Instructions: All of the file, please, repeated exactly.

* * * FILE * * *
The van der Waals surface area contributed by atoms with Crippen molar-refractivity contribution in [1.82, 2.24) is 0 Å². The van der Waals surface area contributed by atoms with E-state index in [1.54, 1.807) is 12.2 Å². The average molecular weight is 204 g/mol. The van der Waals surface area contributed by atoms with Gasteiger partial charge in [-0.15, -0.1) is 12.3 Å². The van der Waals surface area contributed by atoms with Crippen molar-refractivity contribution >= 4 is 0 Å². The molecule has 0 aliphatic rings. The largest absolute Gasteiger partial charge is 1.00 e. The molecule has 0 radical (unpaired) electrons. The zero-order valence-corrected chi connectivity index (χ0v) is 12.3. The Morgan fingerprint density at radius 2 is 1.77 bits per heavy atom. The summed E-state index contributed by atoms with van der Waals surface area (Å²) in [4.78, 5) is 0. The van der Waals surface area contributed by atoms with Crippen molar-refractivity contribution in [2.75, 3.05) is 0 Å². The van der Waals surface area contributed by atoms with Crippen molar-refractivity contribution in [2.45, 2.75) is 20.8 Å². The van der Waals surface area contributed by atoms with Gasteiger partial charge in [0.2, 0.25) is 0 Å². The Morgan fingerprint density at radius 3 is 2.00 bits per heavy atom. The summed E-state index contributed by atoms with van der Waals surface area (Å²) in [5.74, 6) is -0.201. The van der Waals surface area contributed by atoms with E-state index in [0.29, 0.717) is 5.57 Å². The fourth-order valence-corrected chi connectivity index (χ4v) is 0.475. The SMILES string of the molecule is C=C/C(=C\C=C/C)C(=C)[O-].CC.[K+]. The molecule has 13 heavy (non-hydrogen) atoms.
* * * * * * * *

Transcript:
The van der Waals surface area contributed by atoms with Crippen molar-refractivity contribution in [1.82, 2.24) is 0 Å². The van der Waals surface area contributed by atoms with E-state index in [1.54, 1.807) is 12.2 Å². The average molecular weight is 204 g/mol. The van der Waals surface area contributed by atoms with Gasteiger partial charge in [-0.15, -0.1) is 12.3 Å². The van der Waals surface area contributed by atoms with Crippen molar-refractivity contribution >= 4 is 0 Å². The molecule has 0 aliphatic rings. The largest absolute Gasteiger partial charge is 1.00 e. The molecule has 0 radical (unpaired) electrons. The zero-order valence-corrected chi connectivity index (χ0v) is 12.3. The Morgan fingerprint density at radius 2 is 1.77 bits per heavy atom. The summed E-state index contributed by atoms with van der Waals surface area (Å²) in [4.78, 5) is 0. The van der Waals surface area contributed by atoms with Crippen molar-refractivity contribution in [2.75, 3.05) is 0 Å². The van der Waals surface area contributed by atoms with Crippen molar-refractivity contribution in [2.45, 2.75) is 20.8 Å². The van der Waals surface area contributed by atoms with Gasteiger partial charge in [0.2, 0.25) is 0 Å². The Morgan fingerprint density at radius 3 is 2.00 bits per heavy atom. The summed E-state index contributed by atoms with van der Waals surface area (Å²) in [5.74, 6) is -0.201. The van der Waals surface area contributed by atoms with E-state index in [0.29, 0.717) is 5.57 Å². The fourth-order valence-corrected chi connectivity index (χ4v) is 0.475. The SMILES string of the molecule is C=C/C(=C\C=C/C)C(=C)[O-].CC.[K+]. The molecule has 13 heavy (non-hydrogen) atoms.